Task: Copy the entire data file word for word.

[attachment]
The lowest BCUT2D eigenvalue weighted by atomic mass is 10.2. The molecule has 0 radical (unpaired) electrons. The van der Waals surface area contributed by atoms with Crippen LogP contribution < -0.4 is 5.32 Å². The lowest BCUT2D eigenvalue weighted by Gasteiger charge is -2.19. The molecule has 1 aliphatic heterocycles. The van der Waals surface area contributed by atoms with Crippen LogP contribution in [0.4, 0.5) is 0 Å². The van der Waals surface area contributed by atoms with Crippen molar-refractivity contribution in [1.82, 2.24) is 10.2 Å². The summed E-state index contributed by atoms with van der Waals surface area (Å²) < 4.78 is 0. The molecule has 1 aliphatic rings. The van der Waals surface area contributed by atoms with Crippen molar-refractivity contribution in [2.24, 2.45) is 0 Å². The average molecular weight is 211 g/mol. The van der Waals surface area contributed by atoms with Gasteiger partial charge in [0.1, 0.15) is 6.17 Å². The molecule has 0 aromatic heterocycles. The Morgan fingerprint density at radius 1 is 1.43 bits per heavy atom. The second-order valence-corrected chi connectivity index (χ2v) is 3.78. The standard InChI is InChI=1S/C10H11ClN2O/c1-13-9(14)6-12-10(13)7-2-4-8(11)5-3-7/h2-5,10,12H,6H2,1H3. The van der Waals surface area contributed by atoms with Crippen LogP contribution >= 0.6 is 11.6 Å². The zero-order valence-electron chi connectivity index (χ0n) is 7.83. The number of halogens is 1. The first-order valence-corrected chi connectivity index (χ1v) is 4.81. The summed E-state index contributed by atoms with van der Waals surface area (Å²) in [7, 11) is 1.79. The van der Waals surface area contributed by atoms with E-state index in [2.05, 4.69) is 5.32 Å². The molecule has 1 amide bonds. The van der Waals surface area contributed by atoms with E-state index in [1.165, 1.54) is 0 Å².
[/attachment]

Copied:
The lowest BCUT2D eigenvalue weighted by atomic mass is 10.2. The molecule has 0 radical (unpaired) electrons. The van der Waals surface area contributed by atoms with Crippen LogP contribution < -0.4 is 5.32 Å². The lowest BCUT2D eigenvalue weighted by Gasteiger charge is -2.19. The molecule has 1 aliphatic heterocycles. The van der Waals surface area contributed by atoms with Crippen LogP contribution in [0.4, 0.5) is 0 Å². The van der Waals surface area contributed by atoms with Crippen molar-refractivity contribution in [1.82, 2.24) is 10.2 Å². The summed E-state index contributed by atoms with van der Waals surface area (Å²) < 4.78 is 0. The molecule has 1 aliphatic rings. The van der Waals surface area contributed by atoms with Crippen molar-refractivity contribution in [2.24, 2.45) is 0 Å². The average molecular weight is 211 g/mol. The van der Waals surface area contributed by atoms with Gasteiger partial charge in [0.1, 0.15) is 6.17 Å². The molecule has 0 aromatic heterocycles. The Morgan fingerprint density at radius 1 is 1.43 bits per heavy atom. The second-order valence-corrected chi connectivity index (χ2v) is 3.78. The standard InChI is InChI=1S/C10H11ClN2O/c1-13-9(14)6-12-10(13)7-2-4-8(11)5-3-7/h2-5,10,12H,6H2,1H3. The van der Waals surface area contributed by atoms with Crippen LogP contribution >= 0.6 is 11.6 Å². The zero-order valence-electron chi connectivity index (χ0n) is 7.83. The number of halogens is 1. The first-order valence-corrected chi connectivity index (χ1v) is 4.81. The summed E-state index contributed by atoms with van der Waals surface area (Å²) in [7, 11) is 1.79. The van der Waals surface area contributed by atoms with E-state index in [2.05, 4.69) is 5.32 Å². The molecule has 1 amide bonds. The van der Waals surface area contributed by atoms with E-state index in [1.165, 1.54) is 0 Å².